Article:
By Holli Harms
About Love, a play with music and songs written and directed by Will Pomerantz and now playing at The Sheen Center was inspired by Ivan Turgenev’s beautifully crafted short story, “First Love,” originally published in 1860. But do not, I repeat, do not, read the story or look up anything about Turgenev before you see this production, and do, I repeat do, see this production.
Remember that feeling when you were sixteen, of falling in love with someone just a little older, nineteen or twenty? You would spend hours in their company and still want more. They were the most beautiful handsome interesting person in the room and everyone was falling over themselves, or else they were idiots.
That is precisely what is happening to sixteen-year-old Peter (quintessentially played by Jeffrey Kringer), in this coming of age story set in 19th century Russia. Peter’s family has taken a summer home away from the city, and the cottage next door to theirs has an occupant, a down and out Princess (hilariously played by Helen Coxe), and her twenty-something daughter, Zina (the marvelous Silvia Bond). Zina is that creature of youth, so beautiful and sexy and playful, that she drives everyone crazy with her charms. She not only owns her power, she unabashedly uses it.
Bond’s Zina is so naughty and tempting, it is a blast to watch her weave her immature and captivating webs. She has nightly parties at her home with the guests being, four male suitors and her. The men vary in age and rank and all are mad for her and her antics of fun and love and a tad of torture thrown in for good measure. There is Count Malevsky (Coxe), Captain Markov (Tom Patterson), Dr. Lushin (Dan Domingues), and Maidonov, the poet (Jean Tafler). Each night they get together and play the come hither games Zina conjures. They like their tight-knit group of four, but then Peter arrives, and the four become five, and that fifth is closest to Zina’s age and becomes her true puppy – following and obeying. She likes her games with Peter the most. But there is something else going on, Zina has more to her than this silly sorted fun. Peter’s journey is such a delicious, difficult journey. He is discovering what disappointment can bring to your doorstep and Kringer plays this with open-heart abandonment.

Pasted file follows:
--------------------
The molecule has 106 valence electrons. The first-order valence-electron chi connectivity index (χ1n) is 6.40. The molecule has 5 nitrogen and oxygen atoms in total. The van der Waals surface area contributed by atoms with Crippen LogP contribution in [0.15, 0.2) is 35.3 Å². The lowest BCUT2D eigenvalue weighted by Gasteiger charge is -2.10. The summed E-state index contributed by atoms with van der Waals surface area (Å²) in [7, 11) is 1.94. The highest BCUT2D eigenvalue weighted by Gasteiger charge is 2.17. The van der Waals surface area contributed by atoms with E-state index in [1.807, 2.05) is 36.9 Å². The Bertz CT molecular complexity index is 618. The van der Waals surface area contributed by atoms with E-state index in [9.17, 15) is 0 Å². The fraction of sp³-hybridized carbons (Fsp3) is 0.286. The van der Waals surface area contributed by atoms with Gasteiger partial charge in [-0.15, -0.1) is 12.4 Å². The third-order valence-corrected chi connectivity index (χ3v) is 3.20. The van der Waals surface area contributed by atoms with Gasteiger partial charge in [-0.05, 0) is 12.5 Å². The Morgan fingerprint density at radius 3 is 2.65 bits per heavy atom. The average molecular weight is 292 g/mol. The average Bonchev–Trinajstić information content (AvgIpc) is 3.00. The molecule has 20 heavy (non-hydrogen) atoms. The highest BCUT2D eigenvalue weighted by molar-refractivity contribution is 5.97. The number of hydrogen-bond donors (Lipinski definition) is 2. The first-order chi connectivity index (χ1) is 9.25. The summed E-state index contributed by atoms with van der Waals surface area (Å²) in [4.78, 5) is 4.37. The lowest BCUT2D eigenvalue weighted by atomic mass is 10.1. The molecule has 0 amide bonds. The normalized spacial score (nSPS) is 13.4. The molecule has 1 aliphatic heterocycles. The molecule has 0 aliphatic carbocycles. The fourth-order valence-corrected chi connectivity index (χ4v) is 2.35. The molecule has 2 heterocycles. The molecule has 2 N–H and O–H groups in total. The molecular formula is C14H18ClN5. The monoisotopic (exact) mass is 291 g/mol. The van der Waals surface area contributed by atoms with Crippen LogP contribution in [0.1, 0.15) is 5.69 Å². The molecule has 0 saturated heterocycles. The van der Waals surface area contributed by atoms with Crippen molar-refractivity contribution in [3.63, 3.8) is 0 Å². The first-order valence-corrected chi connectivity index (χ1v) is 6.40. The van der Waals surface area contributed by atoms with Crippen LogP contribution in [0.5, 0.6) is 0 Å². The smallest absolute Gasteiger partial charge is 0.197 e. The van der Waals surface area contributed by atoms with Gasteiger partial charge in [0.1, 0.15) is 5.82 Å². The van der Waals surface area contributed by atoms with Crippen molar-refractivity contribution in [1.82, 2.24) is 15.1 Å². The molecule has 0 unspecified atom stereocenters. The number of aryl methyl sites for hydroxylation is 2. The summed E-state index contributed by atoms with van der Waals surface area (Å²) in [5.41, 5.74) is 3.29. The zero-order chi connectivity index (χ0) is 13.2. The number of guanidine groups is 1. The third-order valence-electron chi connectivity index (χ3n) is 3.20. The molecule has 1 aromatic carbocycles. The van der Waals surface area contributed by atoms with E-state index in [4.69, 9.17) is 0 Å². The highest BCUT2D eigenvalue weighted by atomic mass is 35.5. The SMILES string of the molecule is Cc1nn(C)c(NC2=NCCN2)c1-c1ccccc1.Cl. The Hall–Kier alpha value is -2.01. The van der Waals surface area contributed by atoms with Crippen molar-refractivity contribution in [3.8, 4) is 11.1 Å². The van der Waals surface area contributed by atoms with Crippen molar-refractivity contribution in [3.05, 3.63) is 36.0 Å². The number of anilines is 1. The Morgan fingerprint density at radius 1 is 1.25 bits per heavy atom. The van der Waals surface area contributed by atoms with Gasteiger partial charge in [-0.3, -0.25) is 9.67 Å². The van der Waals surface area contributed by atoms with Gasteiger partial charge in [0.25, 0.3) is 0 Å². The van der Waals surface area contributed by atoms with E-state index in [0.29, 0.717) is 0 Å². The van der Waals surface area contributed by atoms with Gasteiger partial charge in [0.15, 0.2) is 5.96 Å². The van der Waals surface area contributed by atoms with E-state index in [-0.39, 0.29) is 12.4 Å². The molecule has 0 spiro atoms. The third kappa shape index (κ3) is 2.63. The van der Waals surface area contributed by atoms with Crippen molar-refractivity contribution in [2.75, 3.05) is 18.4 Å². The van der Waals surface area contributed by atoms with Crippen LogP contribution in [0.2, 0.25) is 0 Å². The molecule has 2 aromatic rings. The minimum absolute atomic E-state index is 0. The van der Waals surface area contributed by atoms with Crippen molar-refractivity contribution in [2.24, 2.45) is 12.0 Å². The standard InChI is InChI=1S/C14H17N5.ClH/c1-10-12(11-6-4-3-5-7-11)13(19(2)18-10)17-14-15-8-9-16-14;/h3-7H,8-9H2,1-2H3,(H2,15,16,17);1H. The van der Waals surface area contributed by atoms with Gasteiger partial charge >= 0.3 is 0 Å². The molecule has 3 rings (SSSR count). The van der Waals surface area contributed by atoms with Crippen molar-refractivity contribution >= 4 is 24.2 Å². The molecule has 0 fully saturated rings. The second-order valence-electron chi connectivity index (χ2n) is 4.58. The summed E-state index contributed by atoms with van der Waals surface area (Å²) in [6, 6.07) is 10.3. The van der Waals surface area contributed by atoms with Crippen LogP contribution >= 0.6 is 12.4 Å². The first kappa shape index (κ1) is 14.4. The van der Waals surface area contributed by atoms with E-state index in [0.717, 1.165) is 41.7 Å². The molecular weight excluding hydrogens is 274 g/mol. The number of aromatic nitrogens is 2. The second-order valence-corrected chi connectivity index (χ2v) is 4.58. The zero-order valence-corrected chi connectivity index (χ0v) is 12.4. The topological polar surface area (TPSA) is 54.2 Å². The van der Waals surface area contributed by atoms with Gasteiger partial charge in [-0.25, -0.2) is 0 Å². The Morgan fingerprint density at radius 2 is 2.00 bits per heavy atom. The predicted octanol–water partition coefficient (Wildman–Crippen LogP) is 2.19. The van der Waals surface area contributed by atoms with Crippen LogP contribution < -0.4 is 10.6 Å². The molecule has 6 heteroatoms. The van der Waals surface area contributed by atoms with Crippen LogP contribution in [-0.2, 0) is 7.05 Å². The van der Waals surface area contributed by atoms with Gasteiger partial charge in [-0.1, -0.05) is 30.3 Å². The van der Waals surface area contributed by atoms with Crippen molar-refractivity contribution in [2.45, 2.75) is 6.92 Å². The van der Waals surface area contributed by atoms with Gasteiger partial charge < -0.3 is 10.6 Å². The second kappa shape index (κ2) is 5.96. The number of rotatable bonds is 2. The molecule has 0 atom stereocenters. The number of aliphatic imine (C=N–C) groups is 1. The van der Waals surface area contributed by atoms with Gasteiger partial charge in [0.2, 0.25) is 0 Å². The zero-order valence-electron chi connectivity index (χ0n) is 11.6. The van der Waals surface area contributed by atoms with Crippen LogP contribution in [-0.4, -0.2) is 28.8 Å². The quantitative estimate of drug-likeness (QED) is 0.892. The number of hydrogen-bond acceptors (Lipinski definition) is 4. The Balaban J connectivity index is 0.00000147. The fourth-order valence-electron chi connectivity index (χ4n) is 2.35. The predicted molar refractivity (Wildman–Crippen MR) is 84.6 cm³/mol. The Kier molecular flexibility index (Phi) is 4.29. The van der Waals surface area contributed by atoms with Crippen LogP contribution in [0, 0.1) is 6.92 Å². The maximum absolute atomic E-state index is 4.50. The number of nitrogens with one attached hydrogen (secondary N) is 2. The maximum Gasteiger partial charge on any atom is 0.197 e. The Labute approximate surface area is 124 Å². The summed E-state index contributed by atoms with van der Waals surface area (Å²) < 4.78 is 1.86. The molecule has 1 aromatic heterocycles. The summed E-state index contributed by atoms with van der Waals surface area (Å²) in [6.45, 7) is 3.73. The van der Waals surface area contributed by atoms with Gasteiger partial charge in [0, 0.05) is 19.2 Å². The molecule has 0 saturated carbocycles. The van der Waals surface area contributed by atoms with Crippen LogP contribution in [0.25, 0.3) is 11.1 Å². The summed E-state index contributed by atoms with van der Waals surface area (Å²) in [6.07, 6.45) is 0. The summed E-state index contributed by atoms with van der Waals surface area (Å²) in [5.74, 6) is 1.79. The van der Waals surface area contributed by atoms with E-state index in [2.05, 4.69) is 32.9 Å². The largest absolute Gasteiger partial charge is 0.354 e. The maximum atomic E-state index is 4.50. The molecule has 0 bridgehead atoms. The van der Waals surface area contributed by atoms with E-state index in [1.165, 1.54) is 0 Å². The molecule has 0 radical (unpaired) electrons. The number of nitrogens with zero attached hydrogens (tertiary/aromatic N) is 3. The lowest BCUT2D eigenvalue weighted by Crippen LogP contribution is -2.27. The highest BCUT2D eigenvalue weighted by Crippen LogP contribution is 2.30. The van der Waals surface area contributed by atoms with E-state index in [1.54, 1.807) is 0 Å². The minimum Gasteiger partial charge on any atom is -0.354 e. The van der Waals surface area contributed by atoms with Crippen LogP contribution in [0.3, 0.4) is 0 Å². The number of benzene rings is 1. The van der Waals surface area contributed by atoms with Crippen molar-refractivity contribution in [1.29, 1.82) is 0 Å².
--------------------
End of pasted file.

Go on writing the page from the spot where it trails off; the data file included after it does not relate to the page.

The stage is a beautiful raised platform surrounded by large trunks of birch. The set is minimal – mostly chairs – which places focus on story and performers. Zina and Peter are always themselves, but the rest of the cast changes from one character to another with a simple skirt or hat or jacket. Everything is exposed. The actors when not on stage settle down by the birches and observe. They all share in the narrative of the story of Peter and his summer of love with Zina. Everyone is picture-perfect.
It is, simply put, an intriguingly exuberant evening about first love, forbidden love, and the games that get played in-between.
Will Pomerantz’s writing is enchanting. His staging smart and fast and not a moment wasted. Both flow like a babbling Russian river.
The music and lyrics, by jazz singer and composer Nancy Harrow are sublime. The live band so subtle and perfect, their renditions of Harrow’s music like a wonderful score to a film that is simply a part of the story, except at times in this story the music leads an actor to song. This is the dreamy Russian folk-like music with the anticipated evocative melancholy.
About Love is a romp of good storytelling and the path that the story takes with its twists and turns will be surprising, I repeat, surprising only if you DO NOT read anything about Turgenev or his short story this is based on. Read about them AFTER, you’ll thank me.
Culture Project presents About Love, a new play with songs and music. Music and lyrics by jazz artist Nancy Harrow and script and direction by Will Pomerantz
With: Silvia Bond, Helen Coxe, Dan Domingues, Jeffrey Kringer, Tom Patterson, and Jean Tafler
Production: scenic design by Brian Staton, costume design by Whitney Locher, lighting design by Allen Hahn, sound design by Connor Brent, musical direction by Misha Josephs, musical arrangements by Alphonso Horne and Owen Broder, and stage management by Abigail Strange.
F.ebruary 25 through March 22 at The Sheen Center (18 Bleecker Street at the corner of Elizabeth Street, NYC) in the Black Box Theater. Tickets are available online HERE, by phone at 212-925-2812, or in-person at The Sheen Center box office Monday to Friday noon to 5PM and one hour before performances.
Run Time: 95 minutes with no intermission